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I would like to use the Enumerable.Aggregate(...) method to concatenate a list of strings separated by a semicolon. Rather easy, isn't it?

Considering the following:

  • private const string LISTSEPARATOR = "; ";
  • album.OrderedTracks is List<TrackDetails>
  • TrackDetails has DiscNumber Int16? property

The following statement will trow an exception if the sequence returned by Distinct() is empty (as the Aggregate() method doesn't apply on empty sequence):

    txtDiscNumber.Text = album.OrderedTracks
        .Where(a => a.DiscNumber.HasValue)
        .Select(a => a.DiscNumber.Value.ToString())
        .Distinct()
        .Aggregate((i, j) => i + LISTSEPARATOR + j);

The workaround I am using:

    List<string> DiscNumbers = 
        album.OrderedTracks
            .Where(a => a.DiscNumber.HasValue)
            .Select(a => a.DiscNumber.Value.ToString())
            .Distinct()
            .ToList();

    if (!DiscNumbers.Any())
        txtDiscNumber.Text = null;
    else
        txtDiscNumber.Text = 
            DiscNumbers.Aggregate((i, j) => i + LISTSEPARATOR + j);

Is there any better solution? Is it possible to do this in a single LINQ statement?

Thanks in advance.

share|improve this question
    
Aggregate, in general, is not a good idea for dealing with aggregating strings, because concating strings is not a cheap operation, and it scales very poorly. If you're going to do this yourself you should be using something like a StringBuilder, although in your specific case you can use String.Join, which will internally avoid excessive string concatenation, so not only does it handle this edge case better, but it will perform much better for non-trivial data sets. –  Servy Feb 15 '13 at 15:05

4 Answers 4

To concatenate the string, use the string.Join method.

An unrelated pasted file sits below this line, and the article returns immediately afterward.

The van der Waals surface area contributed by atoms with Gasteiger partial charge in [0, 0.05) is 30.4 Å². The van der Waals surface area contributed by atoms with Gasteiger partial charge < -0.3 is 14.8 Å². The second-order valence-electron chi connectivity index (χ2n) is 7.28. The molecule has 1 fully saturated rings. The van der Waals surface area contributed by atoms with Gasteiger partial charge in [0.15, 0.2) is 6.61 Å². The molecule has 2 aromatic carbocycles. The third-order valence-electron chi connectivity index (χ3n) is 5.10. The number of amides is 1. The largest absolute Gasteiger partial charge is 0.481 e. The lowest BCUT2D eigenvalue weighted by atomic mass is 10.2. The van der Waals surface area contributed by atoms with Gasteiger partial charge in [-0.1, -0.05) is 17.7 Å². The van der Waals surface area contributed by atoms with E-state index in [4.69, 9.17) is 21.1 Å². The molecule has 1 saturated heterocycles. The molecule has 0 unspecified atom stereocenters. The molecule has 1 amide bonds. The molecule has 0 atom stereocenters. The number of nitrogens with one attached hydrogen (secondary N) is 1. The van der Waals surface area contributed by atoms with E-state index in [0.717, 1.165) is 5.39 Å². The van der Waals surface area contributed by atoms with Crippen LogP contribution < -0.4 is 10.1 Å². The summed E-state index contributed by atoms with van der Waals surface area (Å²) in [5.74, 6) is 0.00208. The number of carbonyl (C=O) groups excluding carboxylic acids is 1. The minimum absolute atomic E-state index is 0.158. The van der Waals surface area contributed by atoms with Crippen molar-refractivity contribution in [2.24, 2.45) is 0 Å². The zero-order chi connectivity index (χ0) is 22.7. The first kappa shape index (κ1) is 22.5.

Aggregate function doesn't work with empty collections. It requires a binary accumulate function and it needs an item in the collection to pass to the binary function as a seed value.

However, there is an overload of Aggregate:

public static TResult Aggregate<TSource, TAccumulate, TResult>(
    this IEnumerable<TSource> source,
    TAccumulate seed,
    Func<TAccumulate, TSource, TAccumulate> func,
    Func<TAccumulate, TResult> resultSelector
)

This overload allows you to specify the seed value. You can use string.Empty for your purpose.

share|improve this answer

Use String.Join like this:

 txtDiscNumber.Text = String.Join(LISTSEPARATOR,
      album.OrderedTracks
                  .Where(a => a.DiscNumber.HasValue)
                  .Select(a => a.DiscNumber.Value.ToString())
                  .Distinct());
share|improve this answer
    
Thank you very much. –  lorcan Feb 15 '13 at 15:19

I think you might find the following helper extension method useful.

public static TOut Pipe<TIn, TOut>(this TIn _this, Func<TIn, TOut> func)
{
    return func(_this);
}

It allows you to express your query in the following way.

txtDiscNumber.Text = album.OrderedTracks
    .Where(a => a.DiscNumber.HasValue)
    .Select(a => a.DiscNumber.Value.ToString())
    .Distinct()
    .Pipe(items => string.Join(LISTSEPARATOR, items));

This still reads "top to bottom," which greatly aids readability.

share|improve this answer

Used methods like that a lot for debugging purposes, came up with two extension-methods:

public static string Concatenate<T, U>(this IEnumerable<T> source, Func<T, U> selector, string separator = ", ")
{
    if (source == null)
    {
        return string.Empty;
    }

    return source
        .Select(selector)
        .Concatenate(separator);
}

public static string Concatenate<T>(this IEnumerable<T> source, string separator = ", ")
{
    if (source == null)
    {
        return string.Empty;
    }

    StringBuilder sb = new StringBuilder();
    bool firstPass = true;
    foreach (string item in source.Distinct().Select(x => x.ToString()))
    {
        if (firstPass)
        {
            firstPass = false;
        }
        else
        {
            sb.Append(separator);
        }

        sb.Append(item);
    }

    return sb.ToString();
}

Use like this:

string myLine = myCol.Concatenate(x => x.TheProperty);
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